Tuesday, June 5, 2012


 A post from SpiroChicks contributor Lyme is Real.

I've been wrestling with writing, missing the May deadline for a Lyme Awareness post. Yesterday our Border Collie cracked the writer's block.

A family of rabbits lives in our backyard, darting and hopping; very playful. Giving the illusion that Richard Adam's Watership Down's warren has sprung straight from the pages into our yard. Our Border Collie has a different take. To Marley, it is more like Cynthia Rylant's Mr. Putter & Tabby Feed the Fish.where Tabby, is driven crazy by goldfish. Yesterday, Marley flew into a frustrated frenzy, shredding every piece of bedding down to and including my side of the mattress. Fortunately, no quilts were damaged, but UGH! Suffice it to say, between medical expenses, student loan payments and life in general, new bedding and a mattress are not in the budget. So what to do beyond providing love and reassurance to one very remorseful BC who just happens to be draped over me as I write?

Well, there are two traits that come in handy if you're going to survive Lyme. You must be adaptable and a great problem solver. At bedtime, my husband carefully laid out the sheets, making sure the tears didn't overlap and fell quickly asleep. Sewing machine repairs could wait, but what to do with the rather large hole in the mattress on my side of the bed?

Wool roving? I replaced a piece of mattress, stuffed roving around it, then used a pad from a brace to hold it all in place. Good enough. Just as I drifted off to sleep, it hit me that the shreds of fabric were a simile for our lives.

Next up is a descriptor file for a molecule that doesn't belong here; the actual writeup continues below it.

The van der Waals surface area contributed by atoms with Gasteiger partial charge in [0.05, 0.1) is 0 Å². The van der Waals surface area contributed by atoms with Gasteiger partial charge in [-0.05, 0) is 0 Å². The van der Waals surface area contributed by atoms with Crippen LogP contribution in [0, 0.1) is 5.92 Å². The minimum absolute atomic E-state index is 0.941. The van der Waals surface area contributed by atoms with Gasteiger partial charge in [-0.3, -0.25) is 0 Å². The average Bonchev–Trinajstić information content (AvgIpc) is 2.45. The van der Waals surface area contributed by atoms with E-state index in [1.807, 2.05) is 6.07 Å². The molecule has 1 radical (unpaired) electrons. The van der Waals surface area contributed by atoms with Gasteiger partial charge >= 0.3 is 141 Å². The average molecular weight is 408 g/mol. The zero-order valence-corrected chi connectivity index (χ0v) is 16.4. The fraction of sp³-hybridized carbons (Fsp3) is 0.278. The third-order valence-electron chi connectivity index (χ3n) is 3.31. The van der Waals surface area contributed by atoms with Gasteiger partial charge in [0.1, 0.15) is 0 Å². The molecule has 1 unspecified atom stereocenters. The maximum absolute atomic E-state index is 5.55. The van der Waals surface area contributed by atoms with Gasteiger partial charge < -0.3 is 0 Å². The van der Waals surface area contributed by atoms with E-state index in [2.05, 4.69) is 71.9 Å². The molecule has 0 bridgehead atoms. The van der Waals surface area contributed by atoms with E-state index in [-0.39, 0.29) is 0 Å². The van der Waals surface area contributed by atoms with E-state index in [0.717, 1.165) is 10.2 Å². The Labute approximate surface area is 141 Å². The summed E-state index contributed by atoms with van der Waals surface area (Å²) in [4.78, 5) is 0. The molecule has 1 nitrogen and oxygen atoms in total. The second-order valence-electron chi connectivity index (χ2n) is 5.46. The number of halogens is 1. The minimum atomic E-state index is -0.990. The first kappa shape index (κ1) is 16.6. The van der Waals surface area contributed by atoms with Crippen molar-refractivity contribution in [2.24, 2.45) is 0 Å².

Life as we once knew it in shreds or we're holding on by a shred? A bit of each I think. Dear ones facing cancer and congestive heart failure. Shared grief from recent losses. On the Lyme front, our nine year old is adjusting to life with a shunt and the remaining syrinxes in her spinal cord. Painting, singing and writing bring much joy. She has loved rejoining her classmates at school. Our 14 year old recently developed complex regional pain syndrome after a knee injury. So painful and debilitating! Music remains her solace and inspiration. As one world opens up a bit, the other shrinks. The ebb and flow of chronic illness.

A friend recently asked if I was keeping my head above water? I laughed, "Nose and lips."

Daily antibiotic infusions keep me afloat. Infusions to knock down mastoiditis, a stubborn bone infection left over from my Lupus days. I tire easily. A sense of humor, though sorely tested, hangs tough, but please pardon me if I laugh too loudly. The sense of humor is a bit strained and the left ear still messed up, but as our youngest says, "Welcome to my world."

Who can argue with that?

Yes, blankets are torn and our lives in disrepair, but shining moments keep us moving forward and our spirits alive. So here is my May service announcement in June. As the tick populations grow and spread and scientists warn of a perfect Lyme storm brewing, please learn what you can about Lyme disease. Not all ticks are infected with Lyme, but one that is can change your life forever. When I think of the havoc a tiny deer tick caused in our family's lives, it's humbling. Remember, a bull's eye rash is a definitive sign for Lyme, but it shows up in a small percentage of cases. Unfortunately, the tests for Lyme are often unreliable. Lyme disease should be a clinical diagnosis. A bull's eye rash or a summer "flu" are warning flags. Adequate treatment at the onset of infection can spare years of suffering later. Closing with best wishes from our family to yours!